The Calgary Flames have a sticky situation brewing when it comes to their 2022 offseason. Three key forwards on their roster, Matthew Tkachuk, Johnny Gaudreau and Andrew Mangiapane all need new contracts after monster seasons. Matthew Tkachuk is the crown jewel of the three. At 24 years old, he’s recorded 40 goals and 100 points during the 2021-22 campaign. He will become a restricted free agent this summer, prompting conversation as to whether or not he could be vulnerable to an offer sheet.
The Philadelphia Flyers are limited when it comes to offer sheets. Thanks to previous trades when they dealt away their 2023 second round pick, they are severely hindered when it comes to the financial categories they can enter.
So basically, the $6.1 to $10.2 range isn’t feasible. That leaves the $10.2-plus mark as the only available option for the Flyers.
$10.2-plus million for someone like Matthew Tkachuk doesn’t seem too far off base. He’s already making $7 million a season, and at just 24 years old with a 100-point season under his belt, there’s a good chance we haven’t seen the best he has to offer. 13 players in the league are making at least $10 million per season, with an additional 14 making $9-$10 million.
For the Flyers, finding $10 million in cap space isn’t overly challenging to accomplish. Just clearing James Van Riemsdyk would open up $7 million alone. Throw in someone like Oskar Lindblom and his $3 million cap hit and boom! Enough cap space. With other moves and changes on the roster there’d still be enough cash to find another worthwhile player or two to insulate their newest acquisition.
The downfall of a $10.2 million offer sheet is the cost. They would have to send Calgary four first round picks, in this case in 2023, 2024, 2025, and 2026. For a team that, in the short term, may need those first round picks like the Flyers, it has to be a serious acquisition to give them up. There have been situations over the last few years across the league where a team gives up their first round pick and then end up having a terrible season and, in turn, don’t have their high draft pick and another team prospers off their failure. Bowen Byram with the Colorado Avalanche, who was drafted fourth overall in 2019 by a pick originally belonging to the Ottawa Senators given up in the Matt Duchene trade is a prime example. Tim Stutzle, drafted by Ottawa third overall in 2020 with a pick originally belonging to the Sharks acquired in the Erik Karlsson trade is another.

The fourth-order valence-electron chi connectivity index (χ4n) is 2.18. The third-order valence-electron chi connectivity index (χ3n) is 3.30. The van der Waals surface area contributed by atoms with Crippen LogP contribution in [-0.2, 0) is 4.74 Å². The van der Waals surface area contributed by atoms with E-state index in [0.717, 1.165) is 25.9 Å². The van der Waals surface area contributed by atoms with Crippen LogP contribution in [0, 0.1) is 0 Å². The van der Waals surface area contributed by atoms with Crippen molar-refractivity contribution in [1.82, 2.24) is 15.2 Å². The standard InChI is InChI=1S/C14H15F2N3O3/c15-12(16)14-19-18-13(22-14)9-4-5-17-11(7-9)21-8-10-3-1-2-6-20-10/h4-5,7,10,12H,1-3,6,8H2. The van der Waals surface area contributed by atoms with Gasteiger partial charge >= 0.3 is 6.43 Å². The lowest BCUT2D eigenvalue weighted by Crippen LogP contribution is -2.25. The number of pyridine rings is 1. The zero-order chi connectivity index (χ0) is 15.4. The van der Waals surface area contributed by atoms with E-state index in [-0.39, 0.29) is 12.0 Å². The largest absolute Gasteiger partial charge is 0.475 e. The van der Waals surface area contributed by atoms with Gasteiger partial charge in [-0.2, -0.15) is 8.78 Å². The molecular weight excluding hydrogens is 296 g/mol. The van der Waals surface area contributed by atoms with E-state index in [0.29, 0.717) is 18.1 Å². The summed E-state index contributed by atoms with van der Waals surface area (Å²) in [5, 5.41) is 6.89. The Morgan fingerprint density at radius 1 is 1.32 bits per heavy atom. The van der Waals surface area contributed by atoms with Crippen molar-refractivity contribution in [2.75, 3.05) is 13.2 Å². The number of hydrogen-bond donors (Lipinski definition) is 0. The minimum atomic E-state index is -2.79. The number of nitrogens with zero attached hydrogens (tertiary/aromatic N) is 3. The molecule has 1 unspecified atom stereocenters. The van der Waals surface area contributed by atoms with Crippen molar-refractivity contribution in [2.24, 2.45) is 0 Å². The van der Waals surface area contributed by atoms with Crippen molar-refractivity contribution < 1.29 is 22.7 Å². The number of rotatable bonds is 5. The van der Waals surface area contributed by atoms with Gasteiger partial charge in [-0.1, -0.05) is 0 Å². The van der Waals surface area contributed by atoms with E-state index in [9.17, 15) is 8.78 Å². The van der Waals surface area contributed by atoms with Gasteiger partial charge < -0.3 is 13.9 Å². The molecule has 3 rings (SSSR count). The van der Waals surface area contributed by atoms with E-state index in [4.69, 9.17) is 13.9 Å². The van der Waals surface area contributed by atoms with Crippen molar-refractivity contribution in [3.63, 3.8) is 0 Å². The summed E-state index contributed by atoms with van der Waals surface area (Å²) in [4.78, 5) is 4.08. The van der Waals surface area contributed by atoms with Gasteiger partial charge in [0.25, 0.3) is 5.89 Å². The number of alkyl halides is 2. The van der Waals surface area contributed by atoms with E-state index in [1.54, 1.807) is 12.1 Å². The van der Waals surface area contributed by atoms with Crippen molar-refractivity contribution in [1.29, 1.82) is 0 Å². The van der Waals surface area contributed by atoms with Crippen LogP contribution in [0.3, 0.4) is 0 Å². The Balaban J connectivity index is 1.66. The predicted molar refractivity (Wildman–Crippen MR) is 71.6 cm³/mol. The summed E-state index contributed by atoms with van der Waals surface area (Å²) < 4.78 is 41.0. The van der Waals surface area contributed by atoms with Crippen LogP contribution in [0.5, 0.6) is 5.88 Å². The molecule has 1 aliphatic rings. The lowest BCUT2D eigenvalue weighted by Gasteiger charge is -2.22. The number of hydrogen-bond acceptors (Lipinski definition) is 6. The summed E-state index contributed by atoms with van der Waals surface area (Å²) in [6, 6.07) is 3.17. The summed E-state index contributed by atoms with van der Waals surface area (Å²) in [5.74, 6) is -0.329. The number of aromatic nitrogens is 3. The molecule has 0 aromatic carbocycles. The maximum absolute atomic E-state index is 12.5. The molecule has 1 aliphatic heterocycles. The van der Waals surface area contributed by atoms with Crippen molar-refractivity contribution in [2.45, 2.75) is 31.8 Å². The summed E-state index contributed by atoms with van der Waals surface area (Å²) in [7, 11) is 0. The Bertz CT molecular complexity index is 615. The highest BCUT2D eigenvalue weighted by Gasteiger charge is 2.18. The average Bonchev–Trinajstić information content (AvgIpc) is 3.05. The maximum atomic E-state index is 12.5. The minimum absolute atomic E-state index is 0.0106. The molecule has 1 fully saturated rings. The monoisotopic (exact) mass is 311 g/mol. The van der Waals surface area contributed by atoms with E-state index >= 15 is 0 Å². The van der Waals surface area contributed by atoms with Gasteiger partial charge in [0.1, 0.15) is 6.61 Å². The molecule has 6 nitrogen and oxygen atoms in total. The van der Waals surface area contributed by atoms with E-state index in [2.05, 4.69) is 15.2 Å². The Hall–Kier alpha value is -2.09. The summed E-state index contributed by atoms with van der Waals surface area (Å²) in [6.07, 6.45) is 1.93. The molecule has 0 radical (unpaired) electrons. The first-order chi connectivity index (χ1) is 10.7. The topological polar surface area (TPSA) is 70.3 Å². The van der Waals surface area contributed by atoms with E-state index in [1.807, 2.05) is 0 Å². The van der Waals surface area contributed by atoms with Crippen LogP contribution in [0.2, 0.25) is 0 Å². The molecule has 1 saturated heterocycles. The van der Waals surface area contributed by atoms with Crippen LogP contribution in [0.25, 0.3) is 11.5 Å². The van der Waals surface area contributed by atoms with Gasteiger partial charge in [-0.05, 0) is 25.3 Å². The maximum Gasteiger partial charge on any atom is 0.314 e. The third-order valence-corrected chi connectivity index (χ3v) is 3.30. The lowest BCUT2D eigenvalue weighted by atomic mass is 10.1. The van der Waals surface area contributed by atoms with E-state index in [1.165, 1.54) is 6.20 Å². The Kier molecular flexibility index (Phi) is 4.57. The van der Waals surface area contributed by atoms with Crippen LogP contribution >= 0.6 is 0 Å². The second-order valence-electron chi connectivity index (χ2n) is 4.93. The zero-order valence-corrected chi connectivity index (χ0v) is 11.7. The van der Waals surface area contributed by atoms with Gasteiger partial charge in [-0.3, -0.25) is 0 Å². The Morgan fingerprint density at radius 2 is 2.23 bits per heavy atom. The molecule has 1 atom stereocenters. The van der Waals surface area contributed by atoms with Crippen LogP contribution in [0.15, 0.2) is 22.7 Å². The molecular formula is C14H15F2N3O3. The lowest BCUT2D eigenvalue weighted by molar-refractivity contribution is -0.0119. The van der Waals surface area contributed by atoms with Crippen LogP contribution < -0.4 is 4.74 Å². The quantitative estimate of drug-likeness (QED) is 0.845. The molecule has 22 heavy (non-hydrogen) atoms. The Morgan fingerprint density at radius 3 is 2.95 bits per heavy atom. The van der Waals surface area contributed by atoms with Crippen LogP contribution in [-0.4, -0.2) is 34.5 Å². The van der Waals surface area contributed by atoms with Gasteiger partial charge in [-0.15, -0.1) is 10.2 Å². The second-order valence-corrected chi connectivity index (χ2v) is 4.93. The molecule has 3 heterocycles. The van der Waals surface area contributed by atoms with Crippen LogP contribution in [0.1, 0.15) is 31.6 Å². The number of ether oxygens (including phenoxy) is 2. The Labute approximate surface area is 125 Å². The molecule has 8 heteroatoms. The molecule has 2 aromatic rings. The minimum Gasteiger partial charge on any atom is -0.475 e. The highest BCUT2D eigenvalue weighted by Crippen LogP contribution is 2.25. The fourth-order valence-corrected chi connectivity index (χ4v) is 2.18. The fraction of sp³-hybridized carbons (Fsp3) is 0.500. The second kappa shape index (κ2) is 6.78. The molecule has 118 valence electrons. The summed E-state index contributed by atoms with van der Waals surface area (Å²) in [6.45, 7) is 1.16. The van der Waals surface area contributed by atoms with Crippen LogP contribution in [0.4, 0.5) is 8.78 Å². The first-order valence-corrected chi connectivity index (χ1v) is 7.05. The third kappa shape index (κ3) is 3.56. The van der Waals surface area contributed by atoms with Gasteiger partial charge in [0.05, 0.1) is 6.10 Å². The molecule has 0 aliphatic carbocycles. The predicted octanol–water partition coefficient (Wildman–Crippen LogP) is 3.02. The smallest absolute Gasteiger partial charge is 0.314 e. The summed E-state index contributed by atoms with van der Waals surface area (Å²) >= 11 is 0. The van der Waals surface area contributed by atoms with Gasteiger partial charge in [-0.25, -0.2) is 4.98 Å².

The Flyers aren’t exactly projected to be a powerhouse in 2022-23, and Tkachuk probably won’t be a complete difference maker by himself. Losing a potential top five pick in one of the projected deepest drafts in years seems like a very Flyers thing to do.
Could Calgary match A $10.5 million offer sheet? It’s not impossible, but it would force them to lose Johnny Gaudreau, and potentially Andrew Mangiapane as well. Though one has to assume Calgary is already scheming up ways to open close to $10 million in cap themselves for Tkachuk this summer. It’s no secret they’re going to struggle to keep all three forwards, and that Tkachuk would be their first choice when it comes to retaining services.
If the Flames were to match the offer sheet, the Flyers could then just pursue Gaudreau in free agency. If the Flames didn’t match the offer, they’d lose their biggest star, but gain the funds to sign everyone else and improve the roster elsewhere.
Not only is Matthew Tkachuk a great hockey player, he’d be a great Flyers hockey player. The physicality, the attitude, the personality, he’d be a megastar in this city. Not only could the Flyers use his offensive output, but they’re desperately lacking star power right now. He’d be the face of the franchise, appealing to the younger crowd and the older “Broad Street Bullies” era fans alike. If the Flyers are serious about being competitive next season and want to put Dave Scott’s blank check to good use, there are few better options than sending an offer sheet to Matthew Tkachuk.
By: Dan Esche (@DanTheFlyeraFan)
photo credit: puckprose.com